16 Methods Single-subject design Subject: 62 year old female (“JB” to protect identity) Right TBI sustained after being hit by a car while on bicycle in 1987 (22 years post-onset) Presenting symptoms: Subject’s symptoms consist with findings of Blake (2006), although RHD deficits may vary widely among individuals – reinforces idea to TREAT SYMPTOMS, not etiology Disinhibition Anosognosia Verbosity Lack of specificity Ideational perseveration Lack of transitions Frequent topic digressions Pragmatics (frequently inappropriate)

17 Methods (cont.) 20 treatment visits 2x/week, 60-minute session & 90-minute session Pre- and post- treatment testing 4-6 week post-treatment testing

18 Methods (cont.) Discourse elicitation tasks: Story retell Spoken Conversation Written Conversation Only written conversation was analyzed 5 probes in each task area were collected throughout the study for a total of 15 probes in addition to pre- and post- treatment probes

19 Methods (cont.) After each communication event, the subject was asked how she believed she performed during the conversation, story retell, etc. on several discourse measures using the following scale: 1. Poor 2. Fair 3. Good 4. Better 5. Best Then, investigator would provide a rating and give specific examples supporting the rating. Also, teaching the participant on how to improve her ratings was also targeted through discussion, examples, etc.

20 Example Prompts “On this scale, how well do you think you used specific names of people, places, or things? How well do you think you provided a reference for me to know what you’re talking about?” “On this scale, how well do you think you used transition words or phrases going from one topic of the conversation to the next?” “On this scale, how well do you think you did on talking for an equal amount of time as me during the conversation?”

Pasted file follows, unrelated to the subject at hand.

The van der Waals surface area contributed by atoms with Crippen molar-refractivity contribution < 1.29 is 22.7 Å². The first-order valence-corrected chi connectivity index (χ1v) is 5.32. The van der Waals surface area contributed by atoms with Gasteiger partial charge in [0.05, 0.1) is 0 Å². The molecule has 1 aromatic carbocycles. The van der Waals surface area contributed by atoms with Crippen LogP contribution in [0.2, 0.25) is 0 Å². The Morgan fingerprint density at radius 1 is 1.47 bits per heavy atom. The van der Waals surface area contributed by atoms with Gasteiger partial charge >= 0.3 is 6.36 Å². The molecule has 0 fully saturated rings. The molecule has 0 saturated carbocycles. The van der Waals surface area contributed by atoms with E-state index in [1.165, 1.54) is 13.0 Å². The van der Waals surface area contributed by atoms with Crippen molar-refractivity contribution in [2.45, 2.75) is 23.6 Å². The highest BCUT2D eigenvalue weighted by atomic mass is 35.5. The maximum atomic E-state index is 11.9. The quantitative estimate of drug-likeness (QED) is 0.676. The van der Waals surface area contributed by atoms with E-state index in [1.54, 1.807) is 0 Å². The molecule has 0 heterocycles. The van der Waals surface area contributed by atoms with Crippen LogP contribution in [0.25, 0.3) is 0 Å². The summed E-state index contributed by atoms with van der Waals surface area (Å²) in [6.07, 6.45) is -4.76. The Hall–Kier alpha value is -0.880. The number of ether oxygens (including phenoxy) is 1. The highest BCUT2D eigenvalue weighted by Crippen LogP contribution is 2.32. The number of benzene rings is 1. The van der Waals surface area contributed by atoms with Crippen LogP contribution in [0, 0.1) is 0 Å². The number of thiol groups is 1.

21 Within-sentence Analysis T-units Words Words per T-unit Subordinate clauses per T-unit Written output errors Nonspecific instances per T-unit Specific instances per T-unit Nonspecific instances with a clear referent per T-unit

22 Across-sentence Analysis Cohesive devices used per T-unit Effectiveness of cohesive devices used Types of cohesive devices used: Reference Ellipsis Substitution Conjunction Lexical Cohesion

23 Text-level Analysis Global Coherence Local Coherence Appropriateness Ideational Perseveration Questions (monologue v. dialogue)

24 Agreement Intra-rater: 90.7% Inter-rater: 55.5% with T-units Inter-rater: 77.2% without T-units Interpret results with caution Since much of JB’s written discourse was incomplete sentences missing main components of a T-unit, such as subjects, verbs, and objects, clear boundaries still could not be established

25 Results – Formal Assessment Improvements in: visual scanning, visuoverbal processing, higher-level language skills, and right-left differentiation auditory working memory, visual focused attention, and visual-spatial working memory sustained auditory attention, divided attention, selective attention, attention switching deductive reasoning skills, information integration, hypothesis testing, flexibility of thinking, descriptive narrative, and verbal abstraction skills